Emory University
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Massage Away Anxiety


Swedish massage therapy provides significant improvement in generalized anxiety disorder (GAD) symptoms, found Emory researchers.

A time-limited course of massage may be an effective and reasonable treatment alternative for anxiety and depression, says lead researcher Mark Hyman Rapaport, Reunette W. Harris professor and chair of Emory’s Department of Psychiatry and Behavioral Sciences.

Twice-weekly Swedish massage therapy was compared with light touch over a six-week period for participants with GAD. Sessions lasted 45 minutes under same-room conditions. Patient assessments, self-reported and clinician-rated, were done before the initial session and after each subsequent session.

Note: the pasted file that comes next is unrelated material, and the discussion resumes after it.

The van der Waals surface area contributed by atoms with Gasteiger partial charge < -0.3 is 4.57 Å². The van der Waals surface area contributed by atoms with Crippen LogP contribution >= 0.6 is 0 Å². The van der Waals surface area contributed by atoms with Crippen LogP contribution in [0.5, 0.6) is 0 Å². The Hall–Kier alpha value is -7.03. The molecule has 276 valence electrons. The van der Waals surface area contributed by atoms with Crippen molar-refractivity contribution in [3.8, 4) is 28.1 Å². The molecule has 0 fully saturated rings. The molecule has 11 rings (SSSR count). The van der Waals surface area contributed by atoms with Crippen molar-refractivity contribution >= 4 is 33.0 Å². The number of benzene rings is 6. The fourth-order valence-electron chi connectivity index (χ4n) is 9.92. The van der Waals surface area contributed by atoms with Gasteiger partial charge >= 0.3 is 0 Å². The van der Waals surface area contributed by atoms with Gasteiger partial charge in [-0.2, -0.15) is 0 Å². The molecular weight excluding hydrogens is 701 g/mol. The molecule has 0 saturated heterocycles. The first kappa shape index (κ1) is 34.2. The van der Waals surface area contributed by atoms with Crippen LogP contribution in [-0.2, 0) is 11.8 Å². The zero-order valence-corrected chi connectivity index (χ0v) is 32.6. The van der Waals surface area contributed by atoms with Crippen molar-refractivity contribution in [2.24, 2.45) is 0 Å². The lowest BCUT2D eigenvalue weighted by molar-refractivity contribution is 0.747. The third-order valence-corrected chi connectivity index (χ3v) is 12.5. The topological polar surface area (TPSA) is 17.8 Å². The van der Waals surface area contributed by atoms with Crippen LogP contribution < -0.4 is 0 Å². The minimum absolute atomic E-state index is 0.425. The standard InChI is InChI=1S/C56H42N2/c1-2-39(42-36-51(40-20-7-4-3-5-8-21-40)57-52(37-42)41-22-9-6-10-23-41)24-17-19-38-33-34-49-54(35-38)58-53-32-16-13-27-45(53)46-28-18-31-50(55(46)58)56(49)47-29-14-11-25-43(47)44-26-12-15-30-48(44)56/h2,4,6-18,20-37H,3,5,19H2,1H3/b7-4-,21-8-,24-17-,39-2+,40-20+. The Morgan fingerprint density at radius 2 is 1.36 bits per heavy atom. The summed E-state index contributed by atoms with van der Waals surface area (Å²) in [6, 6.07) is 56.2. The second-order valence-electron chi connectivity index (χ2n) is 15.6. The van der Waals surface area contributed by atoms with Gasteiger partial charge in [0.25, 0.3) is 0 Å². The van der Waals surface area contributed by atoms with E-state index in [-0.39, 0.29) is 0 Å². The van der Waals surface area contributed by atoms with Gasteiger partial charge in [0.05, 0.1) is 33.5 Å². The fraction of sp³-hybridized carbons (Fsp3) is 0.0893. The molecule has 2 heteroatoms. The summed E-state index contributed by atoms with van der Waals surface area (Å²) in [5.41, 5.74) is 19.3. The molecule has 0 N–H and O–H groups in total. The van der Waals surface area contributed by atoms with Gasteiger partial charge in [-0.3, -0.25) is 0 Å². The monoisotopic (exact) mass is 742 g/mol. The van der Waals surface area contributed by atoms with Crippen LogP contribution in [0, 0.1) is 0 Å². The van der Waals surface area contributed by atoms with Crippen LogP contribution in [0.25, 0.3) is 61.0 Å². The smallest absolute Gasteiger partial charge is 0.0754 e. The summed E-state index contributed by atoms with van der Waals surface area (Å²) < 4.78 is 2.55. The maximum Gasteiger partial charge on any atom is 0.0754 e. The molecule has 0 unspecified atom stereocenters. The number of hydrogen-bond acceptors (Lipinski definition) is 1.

Researchers found as early as session five that individuals who received massages showed greater improvement of anxiety symptoms, as well as a decrease in depression levels.

Use of massage therapy to treat patients with physical ailments is well documented, Rapaport says, but more needs to be understood about the biology of massage to determine its possible role in treating anxiety and mood disorders.

The study was published in the Journal of Clinical Psychiatry.

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